Betelgeuse is smaller and closer than previously thought, but it won’t explode anytime soon


Betelgeuse, one of the brightest stars in the night sky, caught the attention of scientists by showing a decrease in brightness in late 2019. This behavior could mean that the star was advancing into the final stages of its evolution and could explode in a supernova . That didn’t happen, and now a new study suggests that the star still has at least 100,000 years to live.

There is much expectation that a nearby star will become a supernova, as this is a relatively rare event. Stars can shine for billions of years before entering degeneration processes (loss of the qualities of a star), and our stay on Earth is quite short compared to cosmic time. To witness a supernova being born from the beginning would be a unique opportunity for scientists to learn more about our universe.

So Betelgeuse was expected to explode in a supernova, but in early 2020 the analysis shattered astronomers’ hopes by revealing that the star was already recovering its brightness and that the strange behavior was the fault of a dust cloud. In August 2020, something different happened there again, but this time the scientists concluded that they were detecting the star’s own natural pulse.

Now, a new study suggests that some things we knew about it were wrong: the star is smaller and closer to us than previously estimated. The research also points out that she still has a lot of fuel to burn before entering the final stage of her life.

Artistic concept showing the course of the Betelgeuse dust eruption, which caused the star’s apparent decrease in brightness (Image: NASA / ESA / E. Wheatley (STScI))

The study was led by Dr. Meridith Joyce of The Australian National University (ANU) and published in the Astrophysical Journal. The team used hydrodynamic and seismic modeling to understand the physics that led to the pulsations that caused the star’s brightness to decrease and to find out what stage of its evolution Betelgeuse is in. Thus, they found that the pulse was caused by “pressure waves – essentially sound waves”. They also found that the star “is burning helium at its core right now, which means it is nowhere near exploding,” explained Joyce.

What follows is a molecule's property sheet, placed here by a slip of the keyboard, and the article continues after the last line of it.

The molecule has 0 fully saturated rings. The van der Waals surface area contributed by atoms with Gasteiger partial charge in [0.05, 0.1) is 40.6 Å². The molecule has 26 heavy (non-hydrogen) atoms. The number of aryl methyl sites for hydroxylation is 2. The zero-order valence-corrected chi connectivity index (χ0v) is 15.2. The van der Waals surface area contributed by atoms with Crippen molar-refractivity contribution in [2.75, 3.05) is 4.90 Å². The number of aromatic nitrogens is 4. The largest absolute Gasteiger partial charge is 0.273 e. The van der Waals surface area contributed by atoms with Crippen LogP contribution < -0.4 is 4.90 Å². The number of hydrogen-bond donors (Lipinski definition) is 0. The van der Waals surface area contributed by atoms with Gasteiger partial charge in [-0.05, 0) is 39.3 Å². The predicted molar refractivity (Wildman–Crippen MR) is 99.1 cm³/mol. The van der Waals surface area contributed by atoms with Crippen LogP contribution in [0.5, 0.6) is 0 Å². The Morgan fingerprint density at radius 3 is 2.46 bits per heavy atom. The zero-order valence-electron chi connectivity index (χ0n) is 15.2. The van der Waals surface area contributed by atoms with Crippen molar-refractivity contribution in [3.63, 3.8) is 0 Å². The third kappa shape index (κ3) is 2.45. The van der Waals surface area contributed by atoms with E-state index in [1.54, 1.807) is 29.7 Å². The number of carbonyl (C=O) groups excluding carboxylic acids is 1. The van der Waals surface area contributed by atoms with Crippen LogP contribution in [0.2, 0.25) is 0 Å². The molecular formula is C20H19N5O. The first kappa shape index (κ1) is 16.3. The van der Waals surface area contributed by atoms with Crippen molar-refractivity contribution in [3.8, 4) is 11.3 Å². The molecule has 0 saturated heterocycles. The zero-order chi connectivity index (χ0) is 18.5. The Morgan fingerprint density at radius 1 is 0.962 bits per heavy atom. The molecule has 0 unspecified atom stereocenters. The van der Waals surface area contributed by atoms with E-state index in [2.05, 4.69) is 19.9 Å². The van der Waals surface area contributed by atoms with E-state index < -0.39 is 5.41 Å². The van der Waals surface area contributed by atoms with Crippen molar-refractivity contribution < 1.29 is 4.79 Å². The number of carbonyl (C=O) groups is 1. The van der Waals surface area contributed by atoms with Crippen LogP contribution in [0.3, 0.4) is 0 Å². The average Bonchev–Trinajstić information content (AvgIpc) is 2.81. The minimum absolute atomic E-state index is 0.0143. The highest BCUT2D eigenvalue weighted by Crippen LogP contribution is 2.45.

Another aspect analyzed by the study was the distance from the star, which was better determined once the team was able to better calculate its size. Dr. László Molnár, from the Konkoly Observatory in Budapest, explained that the physical size of the Betelgeuse was somewhat mysterious to date, with some studies suggesting that it would be larger than Jupiter’s orbit. “Our results say that Betelgeuse extends only two-thirds of that, with a radius of 750 times the radius of the Sun,” said Molnár.

With size in hand, the team was able to measure distance more easily, and concluded that Betelgeuse “is only 530 light years from us – 25% closer than previously thought”. Still, it is far enough away that an eventual explosion does not affect our planet.

If these results are correct – and more research is likely to be done to confirm this – the study will have a very positive impact. Getting away from Betelgeuse is very difficult and getting it right is impressive. The problem with this star is that its brightness is too intense for observatories like ESA’s Gaia to observe, and other methods result in different values. But the 530 light-year result is consistent with the old measurements from the Hipparcos satellite, for example.

This does not necessarily mean that the study is correct. Scientists are not unanimous on many issues, and this is one of them. Even the methods used for a study can be controversial, and debates about the new work must take place. This is good, because the more the topic is the subject of interest and scientific debate, the more chances we have of reaching more conclusive results.

Fonte:, Bad Astronomy

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